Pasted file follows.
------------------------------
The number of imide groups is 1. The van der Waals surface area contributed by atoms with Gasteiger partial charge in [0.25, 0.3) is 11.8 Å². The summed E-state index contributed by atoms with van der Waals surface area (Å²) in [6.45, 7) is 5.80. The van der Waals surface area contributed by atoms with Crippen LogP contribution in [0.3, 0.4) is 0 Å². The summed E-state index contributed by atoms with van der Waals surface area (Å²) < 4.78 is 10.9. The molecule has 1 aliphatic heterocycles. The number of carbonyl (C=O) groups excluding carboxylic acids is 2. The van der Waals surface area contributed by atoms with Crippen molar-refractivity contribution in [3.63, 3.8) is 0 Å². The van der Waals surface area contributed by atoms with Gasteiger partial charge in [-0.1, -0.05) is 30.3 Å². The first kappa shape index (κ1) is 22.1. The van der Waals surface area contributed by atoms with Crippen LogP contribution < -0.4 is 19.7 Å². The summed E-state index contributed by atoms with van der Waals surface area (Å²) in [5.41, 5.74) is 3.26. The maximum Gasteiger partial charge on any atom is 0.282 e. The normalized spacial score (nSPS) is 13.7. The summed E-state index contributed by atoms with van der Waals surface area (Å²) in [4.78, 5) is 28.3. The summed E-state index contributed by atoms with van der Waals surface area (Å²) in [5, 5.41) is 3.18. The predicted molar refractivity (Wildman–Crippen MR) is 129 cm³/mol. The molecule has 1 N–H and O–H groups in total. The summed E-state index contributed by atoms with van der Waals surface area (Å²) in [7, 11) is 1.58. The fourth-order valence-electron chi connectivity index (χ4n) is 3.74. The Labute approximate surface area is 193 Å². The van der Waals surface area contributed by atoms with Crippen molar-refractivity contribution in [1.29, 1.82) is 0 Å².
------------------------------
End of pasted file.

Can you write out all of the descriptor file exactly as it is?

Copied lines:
The number of imide groups is 1. The van der Waals surface area contributed by atoms with Gasteiger partial charge in [0.25, 0.3) is 11.8 Å². The summed E-state index contributed by atoms with van der Waals surface area (Å²) in [6.45, 7) is 5.80. The van der Waals surface area contributed by atoms with Crippen LogP contribution in [0.3, 0.4) is 0 Å². The summed E-state index contributed by atoms with van der Waals surface area (Å²) < 4.78 is 10.9. The molecule has 1 aliphatic heterocycles. The number of carbonyl (C=O) groups excluding carboxylic acids is 2. The van der Waals surface area contributed by atoms with Crippen molar-refractivity contribution in [3.63, 3.8) is 0 Å². The van der Waals surface area contributed by atoms with Gasteiger partial charge in [-0.1, -0.05) is 30.3 Å². The first kappa shape index (κ1) is 22.1. The van der Waals surface area contributed by atoms with Crippen LogP contribution < -0.4 is 19.7 Å². The summed E-state index contributed by atoms with van der Waals surface area (Å²) in [5.41, 5.74) is 3.26. The maximum Gasteiger partial charge on any atom is 0.282 e. The normalized spacial score (nSPS) is 13.7. The summed E-state index contributed by atoms with van der Waals surface area (Å²) in [4.78, 5) is 28.3. The summed E-state index contributed by atoms with van der Waals surface area (Å²) in [5, 5.41) is 3.18. The predicted molar refractivity (Wildman–Crippen MR) is 129 cm³/mol. The molecule has 1 N–H and O–H groups in total. The summed E-state index contributed by atoms with van der Waals surface area (Å²) in [7, 11) is 1.58. The fourth-order valence-electron chi connectivity index (χ4n) is 3.74. The Labute approximate surface area is 193 Å². The van der Waals surface area contributed by atoms with Crippen molar-refractivity contribution in [1.29, 1.82) is 0 Å².